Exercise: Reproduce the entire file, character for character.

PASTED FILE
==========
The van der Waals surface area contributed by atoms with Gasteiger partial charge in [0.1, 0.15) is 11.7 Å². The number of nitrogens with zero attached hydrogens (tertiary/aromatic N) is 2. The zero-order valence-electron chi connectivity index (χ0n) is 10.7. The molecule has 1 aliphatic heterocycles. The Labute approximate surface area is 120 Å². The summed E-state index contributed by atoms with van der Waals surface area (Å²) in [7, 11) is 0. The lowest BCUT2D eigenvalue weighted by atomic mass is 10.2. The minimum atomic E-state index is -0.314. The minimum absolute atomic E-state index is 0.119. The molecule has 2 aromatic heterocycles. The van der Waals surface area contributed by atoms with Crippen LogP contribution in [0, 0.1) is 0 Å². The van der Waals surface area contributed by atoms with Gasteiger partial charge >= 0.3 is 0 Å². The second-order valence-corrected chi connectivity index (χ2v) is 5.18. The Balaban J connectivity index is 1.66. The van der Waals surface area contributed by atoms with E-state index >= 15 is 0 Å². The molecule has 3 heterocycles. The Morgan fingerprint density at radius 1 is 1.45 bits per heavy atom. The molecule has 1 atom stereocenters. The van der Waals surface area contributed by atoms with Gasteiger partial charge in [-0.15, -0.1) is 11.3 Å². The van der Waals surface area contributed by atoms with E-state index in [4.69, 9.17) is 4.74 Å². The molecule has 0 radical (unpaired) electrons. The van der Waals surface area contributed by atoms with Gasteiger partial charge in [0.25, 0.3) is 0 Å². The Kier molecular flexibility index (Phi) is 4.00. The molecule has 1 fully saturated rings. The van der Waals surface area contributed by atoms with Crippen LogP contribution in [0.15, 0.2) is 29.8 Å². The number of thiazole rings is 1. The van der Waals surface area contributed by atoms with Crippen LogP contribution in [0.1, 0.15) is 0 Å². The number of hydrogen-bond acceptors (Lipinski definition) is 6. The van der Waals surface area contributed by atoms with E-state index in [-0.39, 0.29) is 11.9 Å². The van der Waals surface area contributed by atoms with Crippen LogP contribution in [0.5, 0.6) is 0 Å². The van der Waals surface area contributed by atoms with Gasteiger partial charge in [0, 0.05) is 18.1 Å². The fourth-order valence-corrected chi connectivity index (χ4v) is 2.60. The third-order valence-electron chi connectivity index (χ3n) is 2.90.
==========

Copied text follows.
The van der Waals surface area contributed by atoms with Gasteiger partial charge in [0.1, 0.15) is 11.7 Å². The number of nitrogens with zero attached hydrogens (tertiary/aromatic N) is 2. The zero-order valence-electron chi connectivity index (χ0n) is 10.7. The molecule has 1 aliphatic heterocycles. The Labute approximate surface area is 120 Å². The summed E-state index contributed by atoms with van der Waals surface area (Å²) in [7, 11) is 0. The lowest BCUT2D eigenvalue weighted by atomic mass is 10.2. The minimum atomic E-state index is -0.314. The minimum absolute atomic E-state index is 0.119. The molecule has 2 aromatic heterocycles. The van der Waals surface area contributed by atoms with Crippen LogP contribution in [0, 0.1) is 0 Å². The van der Waals surface area contributed by atoms with Gasteiger partial charge >= 0.3 is 0 Å². The second-order valence-corrected chi connectivity index (χ2v) is 5.18. The Balaban J connectivity index is 1.66. The van der Waals surface area contributed by atoms with E-state index >= 15 is 0 Å². The molecule has 3 heterocycles. The Morgan fingerprint density at radius 1 is 1.45 bits per heavy atom. The molecule has 1 atom stereocenters. The van der Waals surface area contributed by atoms with Gasteiger partial charge in [-0.15, -0.1) is 11.3 Å². The van der Waals surface area contributed by atoms with E-state index in [4.69, 9.17) is 4.74 Å². The molecule has 0 radical (unpaired) electrons. The van der Waals surface area contributed by atoms with Gasteiger partial charge in [0.25, 0.3) is 0 Å². The Kier molecular flexibility index (Phi) is 4.00. The molecule has 1 fully saturated rings. The van der Waals surface area contributed by atoms with Crippen LogP contribution in [0.15, 0.2) is 29.8 Å². The number of thiazole rings is 1. The van der Waals surface area contributed by atoms with Crippen LogP contribution in [0.1, 0.15) is 0 Å². The number of hydrogen-bond acceptors (Lipinski definition) is 6. The van der Waals surface area contributed by atoms with E-state index in [-0.39, 0.29) is 11.9 Å². The van der Waals surface area contributed by atoms with Crippen LogP contribution in [0.5, 0.6) is 0 Å². The van der Waals surface area contributed by atoms with Gasteiger partial charge in [0, 0.05) is 18.1 Å². The fourth-order valence-corrected chi connectivity index (χ4v) is 2.60. The third-order valence-electron chi connectivity index (χ3n) is 2.90.